blaster_soln


Think Bayes

This notebook presents code and exercises from Think Bayes, second edition.

Copyright 2016 Allen B. Downey

MIT License: https://opensource.org/licenses/MIT


In [1]:
# Configure Jupyter so figures appear in the notebook
%matplotlib inline

# Configure Jupyter to display the assigned value after an assignment
%config InteractiveShell.ast_node_interactivity='last_expr_or_assign'

import math
import numpy as np

from thinkbayes2 import Hist, Pmf, Suite, Beta
import thinkplot

The Alien Blaster problem

In preparation for an alien invasion, the Earth Defense League (EDL) has been working on new missiles to shoot down space invaders. Of course, some missile designs are better than others; let's assume that each design has some probability of hitting an alien ship, x.

Based on previous tests, the distribution of x in the population of designs is well described by a Beta distribution with parameters 5, 10.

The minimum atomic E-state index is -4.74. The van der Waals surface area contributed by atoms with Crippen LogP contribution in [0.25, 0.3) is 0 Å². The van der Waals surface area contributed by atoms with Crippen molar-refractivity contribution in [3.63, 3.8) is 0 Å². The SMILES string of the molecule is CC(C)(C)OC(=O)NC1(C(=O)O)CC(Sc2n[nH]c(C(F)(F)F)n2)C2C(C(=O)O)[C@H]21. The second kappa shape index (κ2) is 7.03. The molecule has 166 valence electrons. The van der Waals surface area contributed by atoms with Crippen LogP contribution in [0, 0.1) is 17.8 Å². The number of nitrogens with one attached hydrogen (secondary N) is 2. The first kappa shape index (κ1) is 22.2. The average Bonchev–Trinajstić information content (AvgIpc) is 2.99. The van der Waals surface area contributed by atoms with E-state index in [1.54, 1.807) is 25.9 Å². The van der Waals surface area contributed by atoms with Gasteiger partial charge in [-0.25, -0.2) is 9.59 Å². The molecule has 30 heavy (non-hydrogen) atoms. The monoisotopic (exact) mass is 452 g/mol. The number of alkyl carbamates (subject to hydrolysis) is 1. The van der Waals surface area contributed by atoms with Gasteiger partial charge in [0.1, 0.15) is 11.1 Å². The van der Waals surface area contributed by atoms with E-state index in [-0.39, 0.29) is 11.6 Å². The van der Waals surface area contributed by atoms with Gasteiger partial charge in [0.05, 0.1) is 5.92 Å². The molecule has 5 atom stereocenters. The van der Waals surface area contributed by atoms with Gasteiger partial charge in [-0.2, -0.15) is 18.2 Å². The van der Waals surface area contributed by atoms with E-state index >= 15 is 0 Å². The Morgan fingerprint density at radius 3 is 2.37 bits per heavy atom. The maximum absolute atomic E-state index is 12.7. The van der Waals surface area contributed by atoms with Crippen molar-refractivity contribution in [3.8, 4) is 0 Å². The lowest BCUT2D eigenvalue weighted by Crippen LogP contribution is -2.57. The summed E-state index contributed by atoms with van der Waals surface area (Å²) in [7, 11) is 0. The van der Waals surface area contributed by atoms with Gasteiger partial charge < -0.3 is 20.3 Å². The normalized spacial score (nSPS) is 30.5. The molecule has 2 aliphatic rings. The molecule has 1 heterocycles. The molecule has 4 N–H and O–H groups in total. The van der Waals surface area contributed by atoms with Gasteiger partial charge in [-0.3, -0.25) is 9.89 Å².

Now suppose the new ultra-secret Alien Blaster 9000 is being tested. In a press conference, an EDL general reports that the new design has been tested twice, taking two shots during each test. The results of the test are confidential, so the general won't say how many targets were hit, but they report: "The same number of targets were hit in the two tests, so we have reason to think this new design is consistent."

Is this data good or bad; that is, does it increase or decrease your estimate of x for the Alien Blaster 9000?


In [2]:
# Solution

# Here's the prior

prior = Beta(5, 10)
thinkplot.Pdf(prior.MakePmf())
thinkplot.decorate(xlabel='Probability of hit',
                   ylabel='PMF')
prior.Mean()


Out[2]:
0.3333333333333333

In [3]:
# Solution

# And here's the likelhood function

from scipy.stats import binom

class AlienBlaster(Suite):
    
    def Likelihood(self, data, hypo):
        """Computes the likeliood of data under hypo.